needed. It was a spirit that carried them. Same thing in our Civil War. How many people died in that Civil War, does anyone know? More people than all the

wars this country fought added up died in that Civil War in this country. For ideals, for hope, for future, they fought for. They disagreed. Now we have a great country, going through it’s trials again. Continually a process.

There is no such country as Pakistan, let’s start there. There was no such country as Yugoslavia. Even with

our relationship with Mexico, I have my questions. We’re on one continent. We have industry that we share and when are we going to get over this build a wall stuff. I still kind of choke at that. We have issues that we share. We have issues that we have to work at together.

And the same thing is going on with this country and the rest of the world today. Whether it’s working in

negotiating with Russia, the former Soviet Union and there former satellites.

North African nations and the Middle East. The relationship of Israel with its surrounding territories. Does anyone realize how long terrorism has been going

on over the border into Lebanon from Syria? Where people have been kidnapped, raped, families have been destroyed. For years this has been going on. And there’s an element in that society that need to be faced. We’re facing it now.

For eleven years. It’s tough. How do we explain this to people? Is it just for

Israel? No, it’s for the future of the whole world. It’s for the future of children who will struggle with dreams just to survive.

I saw a movie that we helped bring to Kazakhstan, a Euro Asian film. It was about a ten or twelve year old girl

who’s taken by a 75 or 80 year-old man because of his faith. Just taken.

Married forcibly and pretty much treated like a slave. And that’s what’s going on; slavery of young girls, young women. A lot of that in Islamist communities.

A lot of moderate Muslims are being killed. Moderate Muslims want a future for their children. They don’t want bomb strapped to their bodies. That’s a sickness. That’s a mental disorder. You know, war it nuts too.

What do we do? We’re talking about peaceful people here. The Mexicans are peaceful people. We hear about Mafias

and this, that, and everything else. No, the people of Mexico are peaceful people. They are loving, they are family oriented. They care about each other.

They struggle, most of the people. And they are lovely people. They can grow up to be beautiful women, with a career, with an education. I’m looking around

this room right now. The amount of intellect in this room, I can feel it. The individuality of each person, every woman, man. I’ve been moved to tears by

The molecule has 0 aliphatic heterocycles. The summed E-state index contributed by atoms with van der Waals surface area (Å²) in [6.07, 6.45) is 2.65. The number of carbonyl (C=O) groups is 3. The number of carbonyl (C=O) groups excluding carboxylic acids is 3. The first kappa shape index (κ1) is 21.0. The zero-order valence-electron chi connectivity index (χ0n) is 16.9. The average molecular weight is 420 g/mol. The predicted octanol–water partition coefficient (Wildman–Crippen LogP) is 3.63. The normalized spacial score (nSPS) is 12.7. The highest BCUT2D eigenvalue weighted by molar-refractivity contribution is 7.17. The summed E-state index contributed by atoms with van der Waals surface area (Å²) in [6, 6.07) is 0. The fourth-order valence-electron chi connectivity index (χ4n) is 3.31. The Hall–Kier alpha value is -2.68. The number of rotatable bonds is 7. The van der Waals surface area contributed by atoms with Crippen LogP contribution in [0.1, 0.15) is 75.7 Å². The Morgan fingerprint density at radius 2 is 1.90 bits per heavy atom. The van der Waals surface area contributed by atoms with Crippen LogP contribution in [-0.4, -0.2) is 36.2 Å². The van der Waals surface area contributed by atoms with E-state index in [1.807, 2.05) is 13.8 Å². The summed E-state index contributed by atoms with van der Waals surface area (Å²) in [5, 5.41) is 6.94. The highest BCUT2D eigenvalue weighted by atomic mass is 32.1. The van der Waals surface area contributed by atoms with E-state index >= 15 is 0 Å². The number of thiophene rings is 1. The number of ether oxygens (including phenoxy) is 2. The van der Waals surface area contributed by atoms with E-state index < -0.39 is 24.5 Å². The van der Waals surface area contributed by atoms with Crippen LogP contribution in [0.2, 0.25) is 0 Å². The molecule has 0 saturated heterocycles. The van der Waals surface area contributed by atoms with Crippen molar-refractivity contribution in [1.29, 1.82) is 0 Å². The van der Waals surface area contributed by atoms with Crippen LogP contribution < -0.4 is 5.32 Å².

some of the emotion that’s had to be kept in when people talk of their situation.

Like the one girl I finally met in Kazakhstan who was rescued and her calmness and being able to express herself.

And her goals and dreams. The same dreams that I talk about when I meet young American who’ve lost a limb from a war. They had dreams too. They fought for a reason. There is elements of hope and spirit in this country that are here in this room right now. People have hope in this country because of documents that were written and supported by members of just about every community, of every faith.

This little film is just a promo that exhibits hope for me, for one community within this American society. We

don’t have just a culture. We have a society of many different people. Most of them have agreed to be Americans and live in this country, but many of us have

homes or family roots all over the world. It’s brilliant when we get to share those experiences with each other. When I was a little boy, it was all about

that for me because I was hospitalized for most of my childhood.

(Pointing to documentary) She got accepted. Her family is coming over. That was the goal with the work that she

was doing. The family is coming to America. She achieved that goal. Takes years. That spirit, I feel, is why we’re here tonight. We have people that are

Americans in this room and they could be dead right now if they hadn’t struggled to get out of that area that is oppressed by fanatics and a corrupt military. We’re doing that too much all over the world—supporting the

corruption. For what purpose? To keep things secure? It doesn’t work. There’s different people in those countries. They need respect. They want a future,

they want an education. Whether it’s Iraq, Iran. There’s different cultures, there’s different people. And there is a lot of very sick leaders and people like we saw today in that terrorism that struck two embassies and a consulate.

Courtesy: [(SAPAC) + Colleen Kelly] & Sindhi e-lists/ e-groups, 20 Oct 2012.